WASHINGTON — In his biggest electoral defeat since he lost the presidency in 2020, Donald Trump went down in flames Tuesday in his crusade to punish Georgia Republicans who defied his attempts to overturn the 2020 election, as NBC News projects the former president’s candidates were crushed in GOP primaries.
Gov. Brian Kemp is on track to rout Trump-backed challenger David Perdue by a stunning 50 percentage points, while Attorney General Chris Carr ran ahead of his Trump-endorsed opponent by a similar margin.
Secretary of State Brad Raffensperger — who earned a special place on Trump's list of targets for secretly recording a phone call in which Trump asked him to “find” him more votes — beat expectations by winning his primary outright without being forced into a runoff, according to NBC News.
Trump has devoted much of his post-presidency to seeking revenge on Republicans who did not support his lies about the election, none more so than Kemp. The former president recruited a top-tier challenger in Perdue, a former U.S. senator, appeared in TV ads for him and helped fund his campaign.
But Perdue’s campaign struggled to get off the ground and differentiate him from Kemp on anything other than the 2020 election, which proved to be an issue not nearly as important to Georgia Republican primary voters as it is to Trump.
Kemp will face Democrat Stacey Abrams. It's a rematch of their hard-fought 2018 battle, which Kemp narrowly won, and it is expected to be one of the highest-profile governor’s races in the country.
Candidates in both parties offered prayers and commiseration for those killed in Uvalde, about 80 miles west of San Antonio.
In a GOP runoff in Texas, a scion of the Bush dynasty went down as NBC News projected that Attorney General Ken Paxton easily defeated Land Commissioner George P. Bush, the son of former Florida Gov. Jeb Bush and the nephew of former President George W. Bush.
The outcome shows how much luster has come off the Bush brand in today's GOP, especially since Paxton was weighed down by a slew of ethics issues, including an indictment alleging securities fraud.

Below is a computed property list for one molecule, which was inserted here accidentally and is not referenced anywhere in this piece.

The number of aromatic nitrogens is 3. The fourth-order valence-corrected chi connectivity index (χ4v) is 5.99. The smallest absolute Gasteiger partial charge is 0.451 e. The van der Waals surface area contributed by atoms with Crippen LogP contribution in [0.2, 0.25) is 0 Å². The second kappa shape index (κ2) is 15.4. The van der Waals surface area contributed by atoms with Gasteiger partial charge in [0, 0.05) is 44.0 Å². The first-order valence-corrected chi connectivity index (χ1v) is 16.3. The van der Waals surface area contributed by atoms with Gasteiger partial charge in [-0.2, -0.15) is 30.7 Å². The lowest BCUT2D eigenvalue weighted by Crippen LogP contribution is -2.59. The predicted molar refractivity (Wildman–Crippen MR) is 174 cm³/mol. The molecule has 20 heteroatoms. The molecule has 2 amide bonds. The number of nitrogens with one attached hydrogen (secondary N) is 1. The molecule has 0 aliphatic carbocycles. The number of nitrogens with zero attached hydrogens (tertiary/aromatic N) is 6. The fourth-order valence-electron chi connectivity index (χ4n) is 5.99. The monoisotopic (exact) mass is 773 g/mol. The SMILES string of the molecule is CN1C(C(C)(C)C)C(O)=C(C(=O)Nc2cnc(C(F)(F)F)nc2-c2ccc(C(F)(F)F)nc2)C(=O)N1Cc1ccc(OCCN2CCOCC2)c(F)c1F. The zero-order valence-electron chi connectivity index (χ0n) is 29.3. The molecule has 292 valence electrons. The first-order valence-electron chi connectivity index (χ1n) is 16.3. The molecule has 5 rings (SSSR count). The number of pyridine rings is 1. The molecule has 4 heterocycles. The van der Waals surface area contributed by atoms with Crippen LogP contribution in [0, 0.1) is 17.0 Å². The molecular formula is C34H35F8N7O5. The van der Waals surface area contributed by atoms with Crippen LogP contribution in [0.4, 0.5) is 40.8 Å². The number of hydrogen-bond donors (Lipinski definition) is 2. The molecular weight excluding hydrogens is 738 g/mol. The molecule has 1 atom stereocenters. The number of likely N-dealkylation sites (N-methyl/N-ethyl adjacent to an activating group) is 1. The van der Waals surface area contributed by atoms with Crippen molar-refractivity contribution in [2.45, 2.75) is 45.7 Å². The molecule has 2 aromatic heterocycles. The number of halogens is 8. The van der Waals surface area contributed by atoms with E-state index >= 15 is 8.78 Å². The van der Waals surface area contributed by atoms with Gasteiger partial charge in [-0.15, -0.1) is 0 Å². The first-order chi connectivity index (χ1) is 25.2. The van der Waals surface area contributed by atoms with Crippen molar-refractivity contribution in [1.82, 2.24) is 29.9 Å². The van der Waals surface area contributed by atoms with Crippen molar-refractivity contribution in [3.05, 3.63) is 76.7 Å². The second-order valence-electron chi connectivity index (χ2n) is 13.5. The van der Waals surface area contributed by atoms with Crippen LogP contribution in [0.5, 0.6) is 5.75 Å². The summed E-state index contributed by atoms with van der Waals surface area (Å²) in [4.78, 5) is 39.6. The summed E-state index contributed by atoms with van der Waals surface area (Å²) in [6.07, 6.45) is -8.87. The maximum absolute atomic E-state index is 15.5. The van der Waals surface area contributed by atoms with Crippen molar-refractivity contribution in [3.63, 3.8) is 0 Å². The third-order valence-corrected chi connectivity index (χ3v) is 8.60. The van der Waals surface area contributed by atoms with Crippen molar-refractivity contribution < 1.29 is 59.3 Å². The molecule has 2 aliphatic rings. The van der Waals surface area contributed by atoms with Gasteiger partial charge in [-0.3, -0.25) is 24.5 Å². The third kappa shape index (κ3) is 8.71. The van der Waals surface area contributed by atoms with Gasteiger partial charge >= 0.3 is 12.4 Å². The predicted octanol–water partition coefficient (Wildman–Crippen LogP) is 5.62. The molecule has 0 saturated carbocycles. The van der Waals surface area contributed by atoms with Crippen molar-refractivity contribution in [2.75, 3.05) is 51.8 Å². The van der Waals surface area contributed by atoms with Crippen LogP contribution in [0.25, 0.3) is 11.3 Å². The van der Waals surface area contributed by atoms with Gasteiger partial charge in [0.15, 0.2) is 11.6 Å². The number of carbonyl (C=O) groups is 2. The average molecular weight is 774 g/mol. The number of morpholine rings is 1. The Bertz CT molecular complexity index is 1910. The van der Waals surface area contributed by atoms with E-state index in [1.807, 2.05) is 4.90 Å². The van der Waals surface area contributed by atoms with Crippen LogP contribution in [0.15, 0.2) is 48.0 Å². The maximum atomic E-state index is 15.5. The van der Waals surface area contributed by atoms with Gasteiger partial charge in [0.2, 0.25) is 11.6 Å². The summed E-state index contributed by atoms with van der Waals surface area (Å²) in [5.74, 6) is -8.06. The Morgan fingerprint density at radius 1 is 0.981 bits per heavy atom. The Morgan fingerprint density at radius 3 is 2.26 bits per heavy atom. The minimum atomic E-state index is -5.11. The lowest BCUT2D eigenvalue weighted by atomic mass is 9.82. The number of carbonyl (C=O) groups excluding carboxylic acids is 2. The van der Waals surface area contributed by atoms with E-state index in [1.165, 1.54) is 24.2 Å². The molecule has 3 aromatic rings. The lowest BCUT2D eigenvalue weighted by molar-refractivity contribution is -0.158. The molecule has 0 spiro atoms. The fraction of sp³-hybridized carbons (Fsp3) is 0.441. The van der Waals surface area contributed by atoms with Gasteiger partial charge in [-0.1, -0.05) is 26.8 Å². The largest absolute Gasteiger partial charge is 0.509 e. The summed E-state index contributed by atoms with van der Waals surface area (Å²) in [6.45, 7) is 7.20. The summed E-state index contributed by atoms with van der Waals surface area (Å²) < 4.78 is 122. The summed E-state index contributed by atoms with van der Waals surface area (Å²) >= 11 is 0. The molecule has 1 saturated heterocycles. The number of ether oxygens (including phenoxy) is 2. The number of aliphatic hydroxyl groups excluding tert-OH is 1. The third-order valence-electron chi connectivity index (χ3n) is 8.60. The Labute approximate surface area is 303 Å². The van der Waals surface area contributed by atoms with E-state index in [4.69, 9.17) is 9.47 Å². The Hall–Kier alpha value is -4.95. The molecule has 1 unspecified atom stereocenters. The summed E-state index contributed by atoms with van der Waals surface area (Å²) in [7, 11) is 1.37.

For Democrats, an ideologically charged congressional runoff in South Texas between moderate Rep. Henry Cuellar and progressive challenger Jessica Cisneros is too close to call, according to NBC News.
Meanwhile, Rep. Lucy McBath of Georgia handily defeated Rep. Carolyn Bourdeaux in a member-on-member Democratic primary after redistricting forced them into the same district.
In Arkansas, former Trump White House press secretary Sarah Huckabee Sanders easily secured the GOP nomination for governor to replace term-limited GOP Gov. Asa Hutchinson, NBC News projects.
In Alabama, Rep. Mo Brooks — who has the distinction of having been endorsed and then unendorsed by Trump — made it into a runoff for the GOP Senate nomination, even though many wrote his campaign off for dead not long ago.
And Alabama Gov. Kay Ivey dispatched several rivals to win renomination, NBC News projects.
Elsewhere in Georgia, unlike in North Carolina, where fellow far-right Republican Rep. Madison Cawthorn lost his primary last week, Rep. Marjorie Taylor Greene secured renomination, NBC News projects.
Kemp celebrated his primary win at the College Football Hall of Fame in Atlanta, where country music played throughout the evening as supporters sipped on beer and wine.
Shortly after the race was called, conservative commentator Erick Erickson, a Kemp ally, led the audience in prayer for victims of the Texas school shooting.
Later, Kemp's victory speech included no mention of Trump nor any obvious allusions to the former president’s efforts to unseat him.
“I want to take just a minute, and I want to thank my opponents for the spirited debate that we had throughout this campaign,” Kemp said. “And I want to also thank David Perdue for the nice phone call that he gave me just a little while ago, pledging his full support to make sure that Stacey Abrams is never our governor.”
Kemp kept his focus mainly on Abrams, who he said would use the governor’s office as a springboard to a presidential run. He warned that it would be a tough general election. “We’re going to make sure Stacey’s road to Pennsylvania Avenue stops right here in the Peach State,” he said.
Trump did notch one major win in Georgia win when football star Herschel Walker cruised to the Republican nomination for the Senate, NBC News projects, setting up a mammoth November battle with Democratic Sen. Raphael Warnock.
The race, which is expected to be one of the most expensive Senate races in U.S. history, is the first in which two Black candidates have gone head to head in a highly competitive Senate election.
Trump hand-picked Walker and smoothed his path to the nomination. But Walker enters the general election with plenty of baggage. Some Republicans worry that he is not up to the challenge.
“With Herschel Walker, everybody’s fear is that he’ll lose to Warnock,” said former Rep. Lynn Westmoreland, R-Ga., who voted for another candidate in the primary. "These outside groups are going to kill him. I love Herschel, but when you start debating a man that’s been in the pulpit for 40 years, that’s tough on anybody.”
Warnock, who for years was the senior pastor at Martin Luther King Jr.'s church in Atlanta, won his seat last year in a special election to fill a vacancy and is now seeking a full six-year term.